Retirees clash with police in Beirut over deteriorating living conditions, collapsing lira
A crowd of hundreds of demonstrators, most of them military retirees, clashed with security forces in downtown Beirut on Wednesday in protest of rapidly deteriorating living conditions and the declining lira.
On Tuesday, the Lebanese lira plummeted to 140,000 lira to the US dollar – an unprecedented devaluation and an almost 99 per cent drop in value from the exchange rate three years prior.
Retirees, most of whom are on pensions that do not exceed US$50 per month, attempted to storm parliament and the Prime Ministry, tearing down barbed wire and pushing past security forces.
The security forces shot tear gas in response, scattering protesters.
"We are being deprived of our rights. Our standard of living is on the floor, we don't have enough for rent even," Samir al-Moqdad, a retiree who served 26 years in the country's Internal Security Forces (ISF), told The New Arab.
Al-Moqdad's income brings in 7 million lira from his pension a month, the equivalent of about US$50 at the current exchange rate.
Iyad Mohammed, also a retiree who served more than two decades in the ISF said that he has had to pick up a second job after his retirement to make ends meet.
"I oftentimes walk or bicycle to work to save on gas and to stay healthy because I can't afford a doctor," Mohammed told TNA.
The lira has been declining steadily since the country's financial crisis in the fall of 2019.
In recent weeks, however, the decline has been precipitous, dropping from 90,000 lira to the dollar to 140,000 during a three-week period.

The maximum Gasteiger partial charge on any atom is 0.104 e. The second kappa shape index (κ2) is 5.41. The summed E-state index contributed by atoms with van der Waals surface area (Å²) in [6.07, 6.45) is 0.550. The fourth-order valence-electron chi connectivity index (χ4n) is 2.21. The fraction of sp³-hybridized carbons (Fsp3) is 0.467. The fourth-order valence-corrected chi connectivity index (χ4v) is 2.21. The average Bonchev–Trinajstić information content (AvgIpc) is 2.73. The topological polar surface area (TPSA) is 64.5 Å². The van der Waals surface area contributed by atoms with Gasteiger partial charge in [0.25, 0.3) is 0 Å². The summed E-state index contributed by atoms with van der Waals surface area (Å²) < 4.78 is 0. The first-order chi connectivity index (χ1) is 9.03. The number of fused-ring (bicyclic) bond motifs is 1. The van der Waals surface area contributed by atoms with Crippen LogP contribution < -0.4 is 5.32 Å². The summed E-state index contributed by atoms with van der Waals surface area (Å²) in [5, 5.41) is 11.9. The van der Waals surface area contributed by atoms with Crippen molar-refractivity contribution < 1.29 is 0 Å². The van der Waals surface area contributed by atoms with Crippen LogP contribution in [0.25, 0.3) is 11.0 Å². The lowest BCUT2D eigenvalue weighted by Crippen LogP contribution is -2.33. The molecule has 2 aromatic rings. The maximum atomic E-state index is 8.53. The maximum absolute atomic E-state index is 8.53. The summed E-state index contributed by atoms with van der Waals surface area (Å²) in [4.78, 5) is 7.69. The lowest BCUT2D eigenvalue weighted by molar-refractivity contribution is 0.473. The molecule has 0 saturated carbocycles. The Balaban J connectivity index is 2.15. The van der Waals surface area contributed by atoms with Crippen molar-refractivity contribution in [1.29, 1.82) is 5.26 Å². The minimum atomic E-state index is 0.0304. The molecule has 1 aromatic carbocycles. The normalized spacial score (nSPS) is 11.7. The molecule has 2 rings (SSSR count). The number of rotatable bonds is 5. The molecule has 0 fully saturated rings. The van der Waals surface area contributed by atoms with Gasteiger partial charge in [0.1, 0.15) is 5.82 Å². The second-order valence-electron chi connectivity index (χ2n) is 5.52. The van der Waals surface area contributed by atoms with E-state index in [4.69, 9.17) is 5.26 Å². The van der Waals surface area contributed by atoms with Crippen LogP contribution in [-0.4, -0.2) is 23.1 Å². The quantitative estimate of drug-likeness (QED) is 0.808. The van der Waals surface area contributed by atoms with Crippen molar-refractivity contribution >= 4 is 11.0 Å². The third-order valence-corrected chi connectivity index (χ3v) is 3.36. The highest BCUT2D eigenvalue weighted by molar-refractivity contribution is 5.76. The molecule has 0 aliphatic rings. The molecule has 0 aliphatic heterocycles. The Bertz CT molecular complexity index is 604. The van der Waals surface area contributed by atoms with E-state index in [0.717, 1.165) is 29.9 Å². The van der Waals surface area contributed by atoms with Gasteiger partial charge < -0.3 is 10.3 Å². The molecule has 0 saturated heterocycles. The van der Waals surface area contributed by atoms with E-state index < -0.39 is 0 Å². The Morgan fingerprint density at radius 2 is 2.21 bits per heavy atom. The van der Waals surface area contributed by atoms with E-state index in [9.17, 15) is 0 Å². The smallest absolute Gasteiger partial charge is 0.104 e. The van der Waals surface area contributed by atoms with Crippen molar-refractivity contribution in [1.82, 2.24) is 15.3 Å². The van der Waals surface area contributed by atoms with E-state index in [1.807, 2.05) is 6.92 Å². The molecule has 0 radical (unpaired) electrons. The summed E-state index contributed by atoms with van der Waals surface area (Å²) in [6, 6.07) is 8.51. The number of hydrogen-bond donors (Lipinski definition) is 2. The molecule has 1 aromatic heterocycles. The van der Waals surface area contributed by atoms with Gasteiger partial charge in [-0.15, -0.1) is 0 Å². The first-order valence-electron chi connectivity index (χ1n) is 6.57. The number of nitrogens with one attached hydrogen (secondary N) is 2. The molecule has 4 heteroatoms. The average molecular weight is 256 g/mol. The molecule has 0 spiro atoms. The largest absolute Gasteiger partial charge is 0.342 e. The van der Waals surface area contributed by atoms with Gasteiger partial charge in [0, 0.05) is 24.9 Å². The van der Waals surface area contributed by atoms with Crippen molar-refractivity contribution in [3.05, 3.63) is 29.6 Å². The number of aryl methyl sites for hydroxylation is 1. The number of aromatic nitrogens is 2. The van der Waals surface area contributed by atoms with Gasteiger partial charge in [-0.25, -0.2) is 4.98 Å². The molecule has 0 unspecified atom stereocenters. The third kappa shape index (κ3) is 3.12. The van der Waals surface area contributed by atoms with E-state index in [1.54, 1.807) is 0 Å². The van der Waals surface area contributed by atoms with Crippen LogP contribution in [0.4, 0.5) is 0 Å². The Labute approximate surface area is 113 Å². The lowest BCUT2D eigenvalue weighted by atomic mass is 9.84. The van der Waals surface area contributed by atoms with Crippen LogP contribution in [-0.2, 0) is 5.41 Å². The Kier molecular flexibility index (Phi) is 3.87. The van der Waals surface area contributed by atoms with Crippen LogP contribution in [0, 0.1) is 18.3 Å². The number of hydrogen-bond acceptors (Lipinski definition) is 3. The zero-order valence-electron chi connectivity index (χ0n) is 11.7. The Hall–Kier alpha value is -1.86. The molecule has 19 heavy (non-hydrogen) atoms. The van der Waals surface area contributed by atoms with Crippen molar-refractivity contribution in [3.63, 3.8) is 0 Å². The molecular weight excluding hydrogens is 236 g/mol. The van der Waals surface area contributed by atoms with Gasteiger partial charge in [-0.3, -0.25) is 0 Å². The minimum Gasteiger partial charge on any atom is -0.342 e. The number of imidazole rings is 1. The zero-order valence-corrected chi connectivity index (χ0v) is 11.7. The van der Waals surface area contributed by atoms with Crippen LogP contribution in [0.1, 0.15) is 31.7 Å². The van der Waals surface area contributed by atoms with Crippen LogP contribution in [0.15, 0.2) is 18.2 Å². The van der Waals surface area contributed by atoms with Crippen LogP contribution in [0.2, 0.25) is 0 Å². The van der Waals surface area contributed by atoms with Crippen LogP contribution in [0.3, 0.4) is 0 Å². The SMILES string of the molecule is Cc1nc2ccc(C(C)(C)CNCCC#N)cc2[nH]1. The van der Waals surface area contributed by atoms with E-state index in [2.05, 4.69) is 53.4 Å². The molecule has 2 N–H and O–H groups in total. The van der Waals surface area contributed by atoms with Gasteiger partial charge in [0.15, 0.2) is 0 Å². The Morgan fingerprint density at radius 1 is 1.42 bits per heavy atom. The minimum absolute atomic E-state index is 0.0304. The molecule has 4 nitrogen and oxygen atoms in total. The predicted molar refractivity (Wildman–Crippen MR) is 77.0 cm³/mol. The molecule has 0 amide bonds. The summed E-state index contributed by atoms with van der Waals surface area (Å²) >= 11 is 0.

The Lebanese state, currently without a president and ruled by an unelected caretaker government, has done virtually nothing to arrest the free-fall of the country's currency.
The IMF has promised over US$3 billion in financing to Lebanon if it undertakes economic reforms, but the government has not passed a single meaningful reform since the start of the crisis.
The dramatic loss of purchasing power has pushed basic goods out of reach of most Lebanese.
Supermarkets and restaurants now price their goods in dollars, creating debilitating sticker shock for Lebanese who still earn Lebanese lira.
The prices of goods in lira fluctuate throughout the day as the exchange rate climbs and falls without warning.
The Ministry of Energy and Water used to publish the price of petrol once a week; now it publishes prices twice a day.
Even still, gas stations will occasionally shutter for the day if the lira continues to plummet, waiting for the next day’s price list to be published so that they can make more money.